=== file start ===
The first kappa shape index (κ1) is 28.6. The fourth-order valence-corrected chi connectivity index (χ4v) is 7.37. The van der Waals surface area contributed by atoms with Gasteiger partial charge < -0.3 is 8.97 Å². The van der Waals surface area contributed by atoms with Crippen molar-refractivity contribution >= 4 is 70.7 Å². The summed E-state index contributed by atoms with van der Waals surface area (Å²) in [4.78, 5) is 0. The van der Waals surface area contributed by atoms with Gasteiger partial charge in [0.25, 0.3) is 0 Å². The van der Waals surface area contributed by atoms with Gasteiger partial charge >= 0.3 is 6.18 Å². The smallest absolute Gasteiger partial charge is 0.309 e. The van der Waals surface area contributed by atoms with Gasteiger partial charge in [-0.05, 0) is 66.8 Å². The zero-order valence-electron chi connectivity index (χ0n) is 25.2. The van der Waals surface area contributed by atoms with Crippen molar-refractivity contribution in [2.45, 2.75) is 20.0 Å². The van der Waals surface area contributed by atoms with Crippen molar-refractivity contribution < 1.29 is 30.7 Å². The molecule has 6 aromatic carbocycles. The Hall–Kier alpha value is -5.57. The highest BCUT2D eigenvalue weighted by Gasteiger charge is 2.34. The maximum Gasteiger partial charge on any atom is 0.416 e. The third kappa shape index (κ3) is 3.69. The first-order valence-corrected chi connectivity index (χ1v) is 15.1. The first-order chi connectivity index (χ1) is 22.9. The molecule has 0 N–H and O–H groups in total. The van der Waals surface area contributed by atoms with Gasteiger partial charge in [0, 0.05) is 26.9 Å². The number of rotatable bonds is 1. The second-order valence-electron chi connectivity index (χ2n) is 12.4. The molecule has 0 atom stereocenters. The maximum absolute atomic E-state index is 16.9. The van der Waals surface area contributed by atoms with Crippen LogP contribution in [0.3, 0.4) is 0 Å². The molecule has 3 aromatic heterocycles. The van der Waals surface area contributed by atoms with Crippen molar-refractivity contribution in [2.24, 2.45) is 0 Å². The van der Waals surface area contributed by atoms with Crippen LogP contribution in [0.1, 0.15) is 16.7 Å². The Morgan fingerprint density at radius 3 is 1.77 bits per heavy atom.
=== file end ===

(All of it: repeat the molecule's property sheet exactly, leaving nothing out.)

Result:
The first kappa shape index (κ1) is 28.6. The fourth-order valence-corrected chi connectivity index (χ4v) is 7.37. The van der Waals surface area contributed by atoms with Gasteiger partial charge < -0.3 is 8.97 Å². The van der Waals surface area contributed by atoms with Crippen molar-refractivity contribution >= 4 is 70.7 Å². The summed E-state index contributed by atoms with van der Waals surface area (Å²) in [4.78, 5) is 0. The van der Waals surface area contributed by atoms with Gasteiger partial charge in [0.25, 0.3) is 0 Å². The van der Waals surface area contributed by atoms with Gasteiger partial charge >= 0.3 is 6.18 Å². The smallest absolute Gasteiger partial charge is 0.309 e. The van der Waals surface area contributed by atoms with Gasteiger partial charge in [-0.05, 0) is 66.8 Å². The zero-order valence-electron chi connectivity index (χ0n) is 25.2. The van der Waals surface area contributed by atoms with Crippen molar-refractivity contribution in [2.45, 2.75) is 20.0 Å². The van der Waals surface area contributed by atoms with Crippen molar-refractivity contribution < 1.29 is 30.7 Å². The molecule has 6 aromatic carbocycles. The Hall–Kier alpha value is -5.57. The highest BCUT2D eigenvalue weighted by Gasteiger charge is 2.34. The maximum Gasteiger partial charge on any atom is 0.416 e. The third kappa shape index (κ3) is 3.69. The first-order valence-corrected chi connectivity index (χ1v) is 15.1. The first-order chi connectivity index (χ1) is 22.9. The molecule has 0 N–H and O–H groups in total. The van der Waals surface area contributed by atoms with Gasteiger partial charge in [0, 0.05) is 26.9 Å². The number of rotatable bonds is 1. The second-order valence-electron chi connectivity index (χ2n) is 12.4. The molecule has 0 atom stereocenters. The maximum absolute atomic E-state index is 16.9. The van der Waals surface area contributed by atoms with Crippen LogP contribution in [0.3, 0.4) is 0 Å². The molecule has 3 aromatic heterocycles. The van der Waals surface area contributed by atoms with Crippen molar-refractivity contribution in [2.24, 2.45) is 0 Å². The van der Waals surface area contributed by atoms with Crippen LogP contribution in [0.1, 0.15) is 16.7 Å². The Morgan fingerprint density at radius 3 is 1.77 bits per heavy atom.